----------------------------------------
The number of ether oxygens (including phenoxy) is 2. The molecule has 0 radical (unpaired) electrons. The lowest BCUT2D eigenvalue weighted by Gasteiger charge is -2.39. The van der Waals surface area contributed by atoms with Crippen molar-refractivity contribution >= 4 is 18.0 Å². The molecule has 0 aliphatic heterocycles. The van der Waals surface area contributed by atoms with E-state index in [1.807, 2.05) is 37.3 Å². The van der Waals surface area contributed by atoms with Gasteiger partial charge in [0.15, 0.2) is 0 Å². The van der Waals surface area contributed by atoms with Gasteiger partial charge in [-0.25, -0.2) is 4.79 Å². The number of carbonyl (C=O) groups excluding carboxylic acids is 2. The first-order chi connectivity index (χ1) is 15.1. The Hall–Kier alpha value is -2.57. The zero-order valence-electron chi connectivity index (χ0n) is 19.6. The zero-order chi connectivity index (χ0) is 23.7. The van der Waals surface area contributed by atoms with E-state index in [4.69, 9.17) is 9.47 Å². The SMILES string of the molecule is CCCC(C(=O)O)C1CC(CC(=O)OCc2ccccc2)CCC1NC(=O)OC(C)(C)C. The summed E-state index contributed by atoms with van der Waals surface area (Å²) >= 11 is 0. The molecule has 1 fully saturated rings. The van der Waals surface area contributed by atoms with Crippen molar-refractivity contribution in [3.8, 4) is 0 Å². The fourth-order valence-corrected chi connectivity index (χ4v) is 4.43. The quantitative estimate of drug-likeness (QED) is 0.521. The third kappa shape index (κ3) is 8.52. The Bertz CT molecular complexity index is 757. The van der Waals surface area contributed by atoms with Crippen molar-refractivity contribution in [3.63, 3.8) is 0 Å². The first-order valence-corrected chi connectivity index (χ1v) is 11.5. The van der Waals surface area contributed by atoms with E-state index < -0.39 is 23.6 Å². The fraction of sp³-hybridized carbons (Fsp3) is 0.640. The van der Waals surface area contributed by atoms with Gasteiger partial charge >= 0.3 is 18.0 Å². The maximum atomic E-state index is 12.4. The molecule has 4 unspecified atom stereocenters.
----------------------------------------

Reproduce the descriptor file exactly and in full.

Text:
The number of ether oxygens (including phenoxy) is 2. The molecule has 0 radical (unpaired) electrons. The lowest BCUT2D eigenvalue weighted by Gasteiger charge is -2.39. The van der Waals surface area contributed by atoms with Crippen molar-refractivity contribution >= 4 is 18.0 Å². The molecule has 0 aliphatic heterocycles. The van der Waals surface area contributed by atoms with E-state index in [1.807, 2.05) is 37.3 Å². The van der Waals surface area contributed by atoms with Gasteiger partial charge in [0.15, 0.2) is 0 Å². The van der Waals surface area contributed by atoms with Gasteiger partial charge in [-0.25, -0.2) is 4.79 Å². The number of carbonyl (C=O) groups excluding carboxylic acids is 2. The first-order chi connectivity index (χ1) is 15.1. The Hall–Kier alpha value is -2.57. The zero-order valence-electron chi connectivity index (χ0n) is 19.6. The zero-order chi connectivity index (χ0) is 23.7. The van der Waals surface area contributed by atoms with E-state index in [4.69, 9.17) is 9.47 Å². The SMILES string of the molecule is CCCC(C(=O)O)C1CC(CC(=O)OCc2ccccc2)CCC1NC(=O)OC(C)(C)C. The summed E-state index contributed by atoms with van der Waals surface area (Å²) >= 11 is 0. The molecule has 1 fully saturated rings. The van der Waals surface area contributed by atoms with Crippen molar-refractivity contribution in [3.8, 4) is 0 Å². The fourth-order valence-corrected chi connectivity index (χ4v) is 4.43. The quantitative estimate of drug-likeness (QED) is 0.521. The third kappa shape index (κ3) is 8.52. The Bertz CT molecular complexity index is 757. The van der Waals surface area contributed by atoms with Crippen molar-refractivity contribution in [3.63, 3.8) is 0 Å². The first-order valence-corrected chi connectivity index (χ1v) is 11.5. The van der Waals surface area contributed by atoms with E-state index < -0.39 is 23.6 Å². The fraction of sp³-hybridized carbons (Fsp3) is 0.640. The van der Waals surface area contributed by atoms with Gasteiger partial charge >= 0.3 is 18.0 Å². The maximum atomic E-state index is 12.4. The molecule has 4 unspecified atom stereocenters.